Your partner in precision urethane-based technology from prototype to production.

Your partner in precision urethane-based technology from prototype to production.

MPC Polyurethane Knowledge Center

What is Compression Molding?

Compression molding is one of many techniques related to the cast molding process. The only difference between the two is that compression molding requires compressive forces, usually in the form of a press, to achieve the desired net shape – Think of it like making the perfect waffle. A specific amount of liquid is poured into the center of an open bottom mold cavity, or in this case, a waffle iron. Before the mixture begins to solidify, a secondary mold is applied on top to compress the same shape and surface of the mold cavity. Eliminating this pressure from the process could alter the geometry and leave you with something completely different, like a flat pancake… How boring!

To learn more about compression molding and how it may be beneficial to your product design, continue reading below:

Banner_Compression Molding

How Does Compression Molding Work? 

While there are different techniques for compression molding, there are usually four main steps involved. For starters, specialized tooling is often needed to mimic the same geometry and dimensions as the engineered drawing. Typically, tooling may consist of a bottom mold and a top mold machined from aluminum or steel. However, hydraulic presses can also be integrated into the process depending on the overall design requirements and features. Once the tooling has been successfully developed, a specific level of raw materials is introduced into the bottom mold cavity. While many materials can be used in compression molding, such as thermoplastics, this manufacturing process is ideal for thermosets like polyurethanes. Afterward, the top mold with matching geometries is placed on top as the material begins to cure. A hydraulic press may be used at this time for additional pressure to prevent material from overflowing, creating a uniform part with minimal to no flash. The mold is kept tightly sealed for a specific period, enabling the material to cure fully into the final shape. Ultimately, the upper mold or hydraulic press is removed, and the final product is demolded. Depending on the tool design, compression molding can take on most complex shapes, patterns, and textures. Additional design features, such as inserts, can be molded-in or included as a secondary step.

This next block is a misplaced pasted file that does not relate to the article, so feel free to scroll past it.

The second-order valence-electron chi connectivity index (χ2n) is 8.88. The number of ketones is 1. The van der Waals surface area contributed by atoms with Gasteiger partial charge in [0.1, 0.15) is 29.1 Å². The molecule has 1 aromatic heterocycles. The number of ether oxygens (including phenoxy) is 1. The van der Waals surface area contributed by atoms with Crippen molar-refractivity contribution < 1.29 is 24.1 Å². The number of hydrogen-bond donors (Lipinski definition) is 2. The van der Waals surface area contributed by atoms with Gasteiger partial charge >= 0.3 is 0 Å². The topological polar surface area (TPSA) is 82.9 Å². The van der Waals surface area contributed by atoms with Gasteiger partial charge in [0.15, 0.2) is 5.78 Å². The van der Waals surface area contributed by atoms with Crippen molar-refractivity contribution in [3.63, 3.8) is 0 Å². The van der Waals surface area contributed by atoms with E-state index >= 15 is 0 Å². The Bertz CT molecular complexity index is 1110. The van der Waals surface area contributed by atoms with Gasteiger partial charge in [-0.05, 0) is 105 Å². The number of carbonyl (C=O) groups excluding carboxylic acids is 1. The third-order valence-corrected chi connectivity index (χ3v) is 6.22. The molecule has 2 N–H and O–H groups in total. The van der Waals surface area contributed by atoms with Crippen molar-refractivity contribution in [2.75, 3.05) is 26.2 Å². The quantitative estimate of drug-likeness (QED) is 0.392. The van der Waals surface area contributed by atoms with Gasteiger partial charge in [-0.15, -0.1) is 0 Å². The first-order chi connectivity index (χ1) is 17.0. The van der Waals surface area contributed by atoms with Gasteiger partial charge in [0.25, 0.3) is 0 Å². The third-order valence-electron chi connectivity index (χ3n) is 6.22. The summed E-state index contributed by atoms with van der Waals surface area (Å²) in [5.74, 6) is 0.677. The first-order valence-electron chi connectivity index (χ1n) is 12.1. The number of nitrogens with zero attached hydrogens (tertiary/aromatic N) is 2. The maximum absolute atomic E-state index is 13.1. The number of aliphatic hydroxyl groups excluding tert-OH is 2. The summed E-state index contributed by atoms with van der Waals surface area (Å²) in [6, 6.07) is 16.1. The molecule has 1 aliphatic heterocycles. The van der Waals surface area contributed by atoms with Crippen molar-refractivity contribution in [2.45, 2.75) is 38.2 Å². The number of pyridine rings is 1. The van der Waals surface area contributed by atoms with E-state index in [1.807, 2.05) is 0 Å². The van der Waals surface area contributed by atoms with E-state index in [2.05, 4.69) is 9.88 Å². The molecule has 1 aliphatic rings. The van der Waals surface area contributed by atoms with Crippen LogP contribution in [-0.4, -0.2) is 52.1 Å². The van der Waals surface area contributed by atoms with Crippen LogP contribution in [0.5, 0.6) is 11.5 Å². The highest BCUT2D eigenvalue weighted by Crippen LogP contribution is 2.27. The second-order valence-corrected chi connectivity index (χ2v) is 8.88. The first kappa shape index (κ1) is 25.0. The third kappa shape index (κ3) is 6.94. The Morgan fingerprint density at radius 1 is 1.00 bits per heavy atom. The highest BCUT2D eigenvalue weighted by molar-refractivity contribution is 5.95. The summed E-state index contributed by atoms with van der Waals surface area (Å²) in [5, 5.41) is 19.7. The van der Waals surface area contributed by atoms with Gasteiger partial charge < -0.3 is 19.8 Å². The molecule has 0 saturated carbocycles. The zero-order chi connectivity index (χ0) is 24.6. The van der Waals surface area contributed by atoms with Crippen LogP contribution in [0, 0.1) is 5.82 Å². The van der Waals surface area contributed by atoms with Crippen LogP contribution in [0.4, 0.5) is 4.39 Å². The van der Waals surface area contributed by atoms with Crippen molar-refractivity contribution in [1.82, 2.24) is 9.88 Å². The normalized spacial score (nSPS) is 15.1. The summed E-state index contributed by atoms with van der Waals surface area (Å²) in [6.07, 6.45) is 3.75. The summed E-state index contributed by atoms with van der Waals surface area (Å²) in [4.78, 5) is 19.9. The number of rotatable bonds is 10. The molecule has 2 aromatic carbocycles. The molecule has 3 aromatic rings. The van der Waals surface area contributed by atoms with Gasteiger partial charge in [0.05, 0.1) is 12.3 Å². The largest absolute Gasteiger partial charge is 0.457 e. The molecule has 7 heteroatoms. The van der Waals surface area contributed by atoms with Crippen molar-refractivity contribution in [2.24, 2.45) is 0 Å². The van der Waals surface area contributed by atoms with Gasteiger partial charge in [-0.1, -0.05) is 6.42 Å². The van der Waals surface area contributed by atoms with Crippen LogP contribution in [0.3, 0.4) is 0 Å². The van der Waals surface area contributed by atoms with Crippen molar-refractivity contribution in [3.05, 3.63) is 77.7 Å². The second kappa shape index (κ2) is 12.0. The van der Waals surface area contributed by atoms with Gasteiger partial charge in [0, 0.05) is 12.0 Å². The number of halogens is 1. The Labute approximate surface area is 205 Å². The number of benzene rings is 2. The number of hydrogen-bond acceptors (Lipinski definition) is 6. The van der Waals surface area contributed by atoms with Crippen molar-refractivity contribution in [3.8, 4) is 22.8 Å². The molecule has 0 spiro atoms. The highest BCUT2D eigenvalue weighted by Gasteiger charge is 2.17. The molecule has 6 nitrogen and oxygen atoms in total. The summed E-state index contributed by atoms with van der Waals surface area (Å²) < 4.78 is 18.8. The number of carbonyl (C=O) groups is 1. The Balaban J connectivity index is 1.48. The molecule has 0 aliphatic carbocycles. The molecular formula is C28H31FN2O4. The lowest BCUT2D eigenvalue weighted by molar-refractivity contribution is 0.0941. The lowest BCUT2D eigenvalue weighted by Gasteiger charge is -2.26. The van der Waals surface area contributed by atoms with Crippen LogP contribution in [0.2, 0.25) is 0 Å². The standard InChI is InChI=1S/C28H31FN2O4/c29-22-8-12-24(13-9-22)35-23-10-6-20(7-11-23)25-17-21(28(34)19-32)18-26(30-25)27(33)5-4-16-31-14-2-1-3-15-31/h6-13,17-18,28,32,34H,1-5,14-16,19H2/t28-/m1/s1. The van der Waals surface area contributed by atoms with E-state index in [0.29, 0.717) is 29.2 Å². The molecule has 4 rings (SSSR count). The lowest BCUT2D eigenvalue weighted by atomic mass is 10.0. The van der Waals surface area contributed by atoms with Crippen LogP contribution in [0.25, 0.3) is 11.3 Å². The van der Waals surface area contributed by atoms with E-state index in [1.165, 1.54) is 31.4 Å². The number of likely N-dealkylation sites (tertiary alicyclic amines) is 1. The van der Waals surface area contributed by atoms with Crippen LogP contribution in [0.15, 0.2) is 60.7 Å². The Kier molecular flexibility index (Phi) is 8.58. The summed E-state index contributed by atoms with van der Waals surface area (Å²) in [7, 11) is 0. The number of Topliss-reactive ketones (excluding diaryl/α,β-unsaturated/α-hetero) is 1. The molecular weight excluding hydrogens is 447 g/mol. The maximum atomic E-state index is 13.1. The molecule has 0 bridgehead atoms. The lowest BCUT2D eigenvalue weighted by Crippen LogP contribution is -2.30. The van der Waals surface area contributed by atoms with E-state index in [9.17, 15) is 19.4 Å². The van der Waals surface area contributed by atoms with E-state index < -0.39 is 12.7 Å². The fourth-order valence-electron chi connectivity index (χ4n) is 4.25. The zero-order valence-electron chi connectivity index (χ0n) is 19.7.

Compression Molded Seals & Gaskets

The Benefits of Compression Molding

  • Compression molding can be used with a broad range of materials to achieve specific performance requirements. As a result, materials like thermoset polyurethanes are often considered for their superior properties, chemical resistance, and adaptability. 
  • Several compression molding techniques can be implemented to achieve a wide range of products with complex geometries or fine features. The compressive forces applied during this process enable the material to fill the entire mold cavity, leading to precise results.  
  • Compared to other processes, compression molding is often the most cost-effective and efficient method to produce small and large volumes. Unlike injection molding, this process does not require extensive equipment to regulate temperature or pressure, or high tooling costs. 

Compression Molding in Product Design

Many designers rely on compression molding to manufacture a wide range of shapes, sizes, and forms. Compression molding, especially with thermoset polyurethanes, provides a great solution to obtain high-quality products and components for applications including industrial, medical devices, and packaging to name a few. Take the automotive industry as an example. There are many intricate parts with specific performance requirements that are essential in the making of automobiles. Parts, like specialty seals and gaskets to exterior panels, rely significantly on mold design and processing techniques for precise results. Without adequate tooling or compressive forces, parts are more susceptible to significant flash, sink marks, and overall inaccurate geometries. To avoid this, make sure to include a trusted manufacturing partner early in the design process to best inform your product design. 

If you believe compression molding with thermoset polyurethanes may be the right process for your product design, complete our design tool, here, or download our material data sheets below to begin your custom product or component!

Download Our Durethane Material Data Sheet

About the MPC Knowledge Center

An informative site where you can learn all about product design using polyurethanes. We even answer the questions that Google can't!

Subscribe Here!